4. A fiscal 2012 budget resolution will not be adopted. The House and Senate will likely pass a budget resolution next year. House Republicans will want to capitalize on their majority status to advance their agenda, and the largely symbolic budget resolution will be the politically safest way for them to appear to reduce spending without actually cutting anything. Because it’s one of the very few pieces of legislation that can’t be filibustered, the Senate will be able to pass its own budget resolution, if for no other reason than the leadership will be able to use the vote to show that it’s in control. But given the very strong possibility that compromises on budget issues will be impossible next year (see Prediction 1), it’s hard to see how the House and Senate will agree on the very substantial differences that will exist. As a result, no budget resolution conference report will be adopted.
5. Forget what we’re being told: Earmarks will thrive. Given the contortions and gyrations that tea party types and others are already doing to redefine earmarks, no one should be surprised when Congressional spending directives not only remain next year but also grow in numbers and dollar amounts. They may take different forms — for example, as letters or phone calls to departments and agencies rather than language in bills or reports — but they will be earmarks nevertheless.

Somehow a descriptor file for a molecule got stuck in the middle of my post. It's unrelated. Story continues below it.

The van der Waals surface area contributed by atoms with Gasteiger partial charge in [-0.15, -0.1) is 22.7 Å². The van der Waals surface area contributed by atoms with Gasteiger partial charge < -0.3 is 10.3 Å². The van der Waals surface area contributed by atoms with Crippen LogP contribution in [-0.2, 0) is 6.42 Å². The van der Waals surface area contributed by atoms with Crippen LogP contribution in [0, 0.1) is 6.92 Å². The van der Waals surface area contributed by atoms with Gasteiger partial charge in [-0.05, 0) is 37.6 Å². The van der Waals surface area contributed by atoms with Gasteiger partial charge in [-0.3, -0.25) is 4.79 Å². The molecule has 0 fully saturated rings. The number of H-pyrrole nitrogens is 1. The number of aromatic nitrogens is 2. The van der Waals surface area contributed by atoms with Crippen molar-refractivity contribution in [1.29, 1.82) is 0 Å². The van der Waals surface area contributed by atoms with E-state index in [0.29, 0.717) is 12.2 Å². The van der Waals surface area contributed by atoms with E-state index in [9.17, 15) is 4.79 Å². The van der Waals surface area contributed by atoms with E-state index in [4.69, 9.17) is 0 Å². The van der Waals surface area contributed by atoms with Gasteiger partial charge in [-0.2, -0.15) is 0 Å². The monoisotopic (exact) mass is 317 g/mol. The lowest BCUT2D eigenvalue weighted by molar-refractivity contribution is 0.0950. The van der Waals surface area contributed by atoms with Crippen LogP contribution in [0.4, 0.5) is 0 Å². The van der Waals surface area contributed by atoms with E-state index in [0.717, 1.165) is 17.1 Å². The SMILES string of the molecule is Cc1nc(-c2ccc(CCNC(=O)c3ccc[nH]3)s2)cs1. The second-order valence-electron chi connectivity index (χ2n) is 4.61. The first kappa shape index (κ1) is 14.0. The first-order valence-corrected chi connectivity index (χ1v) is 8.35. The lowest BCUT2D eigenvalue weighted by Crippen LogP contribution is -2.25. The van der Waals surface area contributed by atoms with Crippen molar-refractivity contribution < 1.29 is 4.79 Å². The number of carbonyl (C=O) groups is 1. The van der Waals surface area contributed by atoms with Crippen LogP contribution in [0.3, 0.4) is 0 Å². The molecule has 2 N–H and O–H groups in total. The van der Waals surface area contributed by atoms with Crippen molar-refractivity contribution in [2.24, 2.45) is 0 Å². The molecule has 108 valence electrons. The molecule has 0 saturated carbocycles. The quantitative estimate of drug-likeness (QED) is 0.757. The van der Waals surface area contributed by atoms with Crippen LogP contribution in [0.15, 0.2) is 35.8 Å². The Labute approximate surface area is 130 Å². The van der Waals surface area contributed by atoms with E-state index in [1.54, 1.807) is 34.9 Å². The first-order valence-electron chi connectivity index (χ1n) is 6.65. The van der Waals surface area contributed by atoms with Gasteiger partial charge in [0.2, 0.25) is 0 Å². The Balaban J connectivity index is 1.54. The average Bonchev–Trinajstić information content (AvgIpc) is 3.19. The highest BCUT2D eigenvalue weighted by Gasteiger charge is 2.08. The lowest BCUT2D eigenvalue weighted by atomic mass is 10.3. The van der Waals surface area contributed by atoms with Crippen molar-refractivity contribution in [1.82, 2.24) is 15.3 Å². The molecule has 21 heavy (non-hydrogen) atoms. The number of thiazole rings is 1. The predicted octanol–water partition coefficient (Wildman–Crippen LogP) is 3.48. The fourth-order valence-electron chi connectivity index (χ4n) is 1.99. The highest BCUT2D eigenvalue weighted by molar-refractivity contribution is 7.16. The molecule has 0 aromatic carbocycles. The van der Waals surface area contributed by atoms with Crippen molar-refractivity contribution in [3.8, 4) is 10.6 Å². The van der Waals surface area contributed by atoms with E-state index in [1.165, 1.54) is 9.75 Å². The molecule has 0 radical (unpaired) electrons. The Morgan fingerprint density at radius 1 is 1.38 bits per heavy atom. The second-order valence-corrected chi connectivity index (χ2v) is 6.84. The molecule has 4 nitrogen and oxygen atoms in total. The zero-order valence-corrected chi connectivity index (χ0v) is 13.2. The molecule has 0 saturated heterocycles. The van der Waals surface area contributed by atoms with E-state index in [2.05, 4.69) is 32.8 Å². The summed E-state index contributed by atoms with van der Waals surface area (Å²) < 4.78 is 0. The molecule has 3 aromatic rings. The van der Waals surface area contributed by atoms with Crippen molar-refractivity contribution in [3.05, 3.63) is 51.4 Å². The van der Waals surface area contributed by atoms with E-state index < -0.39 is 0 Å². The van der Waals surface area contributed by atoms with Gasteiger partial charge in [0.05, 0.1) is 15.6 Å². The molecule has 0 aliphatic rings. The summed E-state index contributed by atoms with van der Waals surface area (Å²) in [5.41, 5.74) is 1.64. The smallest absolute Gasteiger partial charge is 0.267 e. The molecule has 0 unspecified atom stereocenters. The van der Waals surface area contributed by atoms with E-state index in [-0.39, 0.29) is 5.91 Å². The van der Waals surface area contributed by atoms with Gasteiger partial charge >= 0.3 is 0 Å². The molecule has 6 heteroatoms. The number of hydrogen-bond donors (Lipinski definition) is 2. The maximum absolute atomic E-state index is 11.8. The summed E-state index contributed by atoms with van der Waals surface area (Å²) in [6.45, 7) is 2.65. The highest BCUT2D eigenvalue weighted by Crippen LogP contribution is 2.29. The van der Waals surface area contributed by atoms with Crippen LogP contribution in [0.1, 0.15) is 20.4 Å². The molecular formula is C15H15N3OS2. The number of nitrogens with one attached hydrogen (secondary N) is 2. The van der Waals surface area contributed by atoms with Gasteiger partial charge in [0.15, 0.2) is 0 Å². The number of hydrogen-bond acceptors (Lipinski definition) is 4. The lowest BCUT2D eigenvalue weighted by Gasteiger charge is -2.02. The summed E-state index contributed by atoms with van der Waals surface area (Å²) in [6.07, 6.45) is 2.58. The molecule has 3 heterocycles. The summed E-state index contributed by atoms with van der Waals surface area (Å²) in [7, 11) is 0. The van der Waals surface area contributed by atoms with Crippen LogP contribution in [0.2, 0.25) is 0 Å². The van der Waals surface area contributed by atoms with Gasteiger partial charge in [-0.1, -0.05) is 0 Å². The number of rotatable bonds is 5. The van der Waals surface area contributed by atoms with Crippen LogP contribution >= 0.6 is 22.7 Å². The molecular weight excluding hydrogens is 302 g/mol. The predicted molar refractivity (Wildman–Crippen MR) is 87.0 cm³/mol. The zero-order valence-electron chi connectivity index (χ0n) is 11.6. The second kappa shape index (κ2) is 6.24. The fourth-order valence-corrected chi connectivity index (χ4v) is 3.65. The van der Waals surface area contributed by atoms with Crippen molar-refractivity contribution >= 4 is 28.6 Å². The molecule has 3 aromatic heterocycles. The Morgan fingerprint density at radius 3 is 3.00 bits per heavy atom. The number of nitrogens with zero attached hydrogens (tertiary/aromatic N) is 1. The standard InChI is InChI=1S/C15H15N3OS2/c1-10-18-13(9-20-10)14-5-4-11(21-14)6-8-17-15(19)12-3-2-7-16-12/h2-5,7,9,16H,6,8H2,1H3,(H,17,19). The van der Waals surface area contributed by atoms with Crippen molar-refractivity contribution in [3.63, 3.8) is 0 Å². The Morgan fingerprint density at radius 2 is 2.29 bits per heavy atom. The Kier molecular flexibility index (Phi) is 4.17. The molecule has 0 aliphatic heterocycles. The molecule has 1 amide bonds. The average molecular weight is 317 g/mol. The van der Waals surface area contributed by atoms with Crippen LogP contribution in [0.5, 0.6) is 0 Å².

6. Government contractors will be the 2011 version of bond market vigilantes. With their payments and profits on the line, companies that do business with federal departments and agencies will be the most vocal opponents of take-no-prisoner tactics like government shutdowns and rapid, large cuts in federal spending. They’ll also have support from their institutional and other investors who won’t want profits, cash flow, dividends and stock prices to suffer. While a shutdown will be threatened and is likely, it will be difficult to keep one going for more than a few days once the contractor community starts protesting.
7. Don’t be surprised if financial markets are surprised by Predictions 1 through 6. There’s no indication that Wall Street has a clue about what’s ahead as far as the federal budget is concerned. Because of this, equity and fixed-income prices are more likely to swing quickly in response to Washington next year than at any other time over the past decade.
Stan Collender is a partner at Qorvis Communications and founder of the blog Capital Gains and Games. He is also the author of “The Guide to the Federal Budget.”